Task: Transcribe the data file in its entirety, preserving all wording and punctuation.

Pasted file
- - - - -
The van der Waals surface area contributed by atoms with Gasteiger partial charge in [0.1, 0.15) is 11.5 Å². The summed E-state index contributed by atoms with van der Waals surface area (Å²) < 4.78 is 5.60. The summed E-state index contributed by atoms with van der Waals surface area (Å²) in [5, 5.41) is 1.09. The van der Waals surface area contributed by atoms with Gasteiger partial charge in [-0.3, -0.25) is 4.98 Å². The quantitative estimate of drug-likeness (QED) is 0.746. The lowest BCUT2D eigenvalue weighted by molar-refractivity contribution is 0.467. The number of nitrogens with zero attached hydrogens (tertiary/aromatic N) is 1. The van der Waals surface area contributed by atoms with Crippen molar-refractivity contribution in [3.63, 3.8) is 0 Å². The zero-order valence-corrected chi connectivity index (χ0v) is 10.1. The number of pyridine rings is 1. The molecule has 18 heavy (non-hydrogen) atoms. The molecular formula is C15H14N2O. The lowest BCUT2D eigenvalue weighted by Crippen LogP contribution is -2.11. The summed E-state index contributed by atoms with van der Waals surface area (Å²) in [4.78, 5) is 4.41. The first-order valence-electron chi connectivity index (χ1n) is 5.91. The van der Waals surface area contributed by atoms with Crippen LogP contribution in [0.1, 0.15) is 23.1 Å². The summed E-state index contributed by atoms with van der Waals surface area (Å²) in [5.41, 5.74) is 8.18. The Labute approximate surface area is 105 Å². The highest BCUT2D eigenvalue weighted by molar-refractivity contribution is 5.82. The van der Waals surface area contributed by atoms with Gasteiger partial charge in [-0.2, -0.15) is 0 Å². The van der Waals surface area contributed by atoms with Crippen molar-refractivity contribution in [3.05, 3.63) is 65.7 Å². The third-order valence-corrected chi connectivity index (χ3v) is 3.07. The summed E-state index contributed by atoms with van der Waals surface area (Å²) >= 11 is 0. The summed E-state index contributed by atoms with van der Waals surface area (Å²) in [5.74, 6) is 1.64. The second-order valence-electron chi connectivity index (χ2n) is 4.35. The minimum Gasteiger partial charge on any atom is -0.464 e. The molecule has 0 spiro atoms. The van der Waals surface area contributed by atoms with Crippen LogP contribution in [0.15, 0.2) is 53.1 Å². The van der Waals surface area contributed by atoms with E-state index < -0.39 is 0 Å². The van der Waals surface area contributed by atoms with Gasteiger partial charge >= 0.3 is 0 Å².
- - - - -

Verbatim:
The van der Waals surface area contributed by atoms with Gasteiger partial charge in [0.1, 0.15) is 11.5 Å². The summed E-state index contributed by atoms with van der Waals surface area (Å²) < 4.78 is 5.60. The summed E-state index contributed by atoms with van der Waals surface area (Å²) in [5, 5.41) is 1.09. The van der Waals surface area contributed by atoms with Gasteiger partial charge in [-0.3, -0.25) is 4.98 Å². The quantitative estimate of drug-likeness (QED) is 0.746. The lowest BCUT2D eigenvalue weighted by molar-refractivity contribution is 0.467. The number of nitrogens with zero attached hydrogens (tertiary/aromatic N) is 1. The van der Waals surface area contributed by atoms with Crippen molar-refractivity contribution in [3.63, 3.8) is 0 Å². The zero-order valence-corrected chi connectivity index (χ0v) is 10.1. The number of pyridine rings is 1. The molecule has 18 heavy (non-hydrogen) atoms. The molecular formula is C15H14N2O. The lowest BCUT2D eigenvalue weighted by Crippen LogP contribution is -2.11. The summed E-state index contributed by atoms with van der Waals surface area (Å²) in [4.78, 5) is 4.41. The first-order valence-electron chi connectivity index (χ1n) is 5.91. The van der Waals surface area contributed by atoms with Crippen LogP contribution in [0.1, 0.15) is 23.1 Å². The summed E-state index contributed by atoms with van der Waals surface area (Å²) in [5.41, 5.74) is 8.18. The Labute approximate surface area is 105 Å². The highest BCUT2D eigenvalue weighted by molar-refractivity contribution is 5.82. The van der Waals surface area contributed by atoms with Gasteiger partial charge in [-0.2, -0.15) is 0 Å². The van der Waals surface area contributed by atoms with Crippen molar-refractivity contribution in [3.05, 3.63) is 65.7 Å². The third-order valence-corrected chi connectivity index (χ3v) is 3.07. The summed E-state index contributed by atoms with van der Waals surface area (Å²) >= 11 is 0. The summed E-state index contributed by atoms with van der Waals surface area (Å²) in [5.74, 6) is 1.64. The second-order valence-electron chi connectivity index (χ2n) is 4.35. The minimum Gasteiger partial charge on any atom is -0.464 e. The molecule has 0 spiro atoms. The van der Waals surface area contributed by atoms with Crippen LogP contribution in [0.15, 0.2) is 53.1 Å². The van der Waals surface area contributed by atoms with E-state index < -0.39 is 0 Å². The van der Waals surface area contributed by atoms with Gasteiger partial charge >= 0.3 is 0 Å².